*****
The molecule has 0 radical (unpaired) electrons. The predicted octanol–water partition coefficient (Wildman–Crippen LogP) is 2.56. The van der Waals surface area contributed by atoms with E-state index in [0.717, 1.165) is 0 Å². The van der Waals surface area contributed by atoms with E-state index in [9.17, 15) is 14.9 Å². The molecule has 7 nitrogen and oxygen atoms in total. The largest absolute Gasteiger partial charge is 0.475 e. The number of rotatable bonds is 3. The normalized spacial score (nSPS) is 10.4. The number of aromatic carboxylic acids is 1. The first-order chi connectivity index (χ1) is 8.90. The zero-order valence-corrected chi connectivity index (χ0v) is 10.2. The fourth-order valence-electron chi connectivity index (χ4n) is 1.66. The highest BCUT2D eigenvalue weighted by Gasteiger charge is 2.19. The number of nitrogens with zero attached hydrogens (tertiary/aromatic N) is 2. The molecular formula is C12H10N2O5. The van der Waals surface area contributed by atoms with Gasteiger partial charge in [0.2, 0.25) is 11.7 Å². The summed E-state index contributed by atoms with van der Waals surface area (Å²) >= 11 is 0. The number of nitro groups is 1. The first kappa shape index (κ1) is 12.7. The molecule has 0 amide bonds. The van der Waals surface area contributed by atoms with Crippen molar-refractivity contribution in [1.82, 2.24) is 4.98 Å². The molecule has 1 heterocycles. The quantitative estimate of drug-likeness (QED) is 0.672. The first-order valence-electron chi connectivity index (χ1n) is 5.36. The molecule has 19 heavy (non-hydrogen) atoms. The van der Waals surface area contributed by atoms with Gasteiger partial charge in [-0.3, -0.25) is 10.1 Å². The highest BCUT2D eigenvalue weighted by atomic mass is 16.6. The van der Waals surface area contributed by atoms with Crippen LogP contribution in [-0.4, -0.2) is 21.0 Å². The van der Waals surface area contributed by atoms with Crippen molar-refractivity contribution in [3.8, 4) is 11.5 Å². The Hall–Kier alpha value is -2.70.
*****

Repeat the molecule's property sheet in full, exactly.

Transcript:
The molecule has 0 radical (unpaired) electrons. The predicted octanol–water partition coefficient (Wildman–Crippen LogP) is 2.56. The van der Waals surface area contributed by atoms with E-state index in [0.717, 1.165) is 0 Å². The van der Waals surface area contributed by atoms with E-state index in [9.17, 15) is 14.9 Å². The molecule has 7 nitrogen and oxygen atoms in total. The largest absolute Gasteiger partial charge is 0.475 e. The number of rotatable bonds is 3. The normalized spacial score (nSPS) is 10.4. The number of aromatic carboxylic acids is 1. The first-order chi connectivity index (χ1) is 8.90. The zero-order valence-corrected chi connectivity index (χ0v) is 10.2. The fourth-order valence-electron chi connectivity index (χ4n) is 1.66. The highest BCUT2D eigenvalue weighted by Gasteiger charge is 2.19. The number of nitrogens with zero attached hydrogens (tertiary/aromatic N) is 2. The molecular formula is C12H10N2O5. The van der Waals surface area contributed by atoms with Gasteiger partial charge in [0.2, 0.25) is 11.7 Å². The summed E-state index contributed by atoms with van der Waals surface area (Å²) >= 11 is 0. The number of nitro groups is 1. The first kappa shape index (κ1) is 12.7. The molecule has 0 amide bonds. The van der Waals surface area contributed by atoms with Crippen molar-refractivity contribution in [1.82, 2.24) is 4.98 Å². The molecule has 1 heterocycles. The quantitative estimate of drug-likeness (QED) is 0.672. The first-order valence-electron chi connectivity index (χ1n) is 5.36. The molecule has 19 heavy (non-hydrogen) atoms. The van der Waals surface area contributed by atoms with Gasteiger partial charge in [-0.3, -0.25) is 10.1 Å². The highest BCUT2D eigenvalue weighted by atomic mass is 16.6. The van der Waals surface area contributed by atoms with Crippen LogP contribution in [-0.4, -0.2) is 21.0 Å². The van der Waals surface area contributed by atoms with Crippen molar-refractivity contribution in [3.8, 4) is 11.5 Å². The Hall–Kier alpha value is -2.70.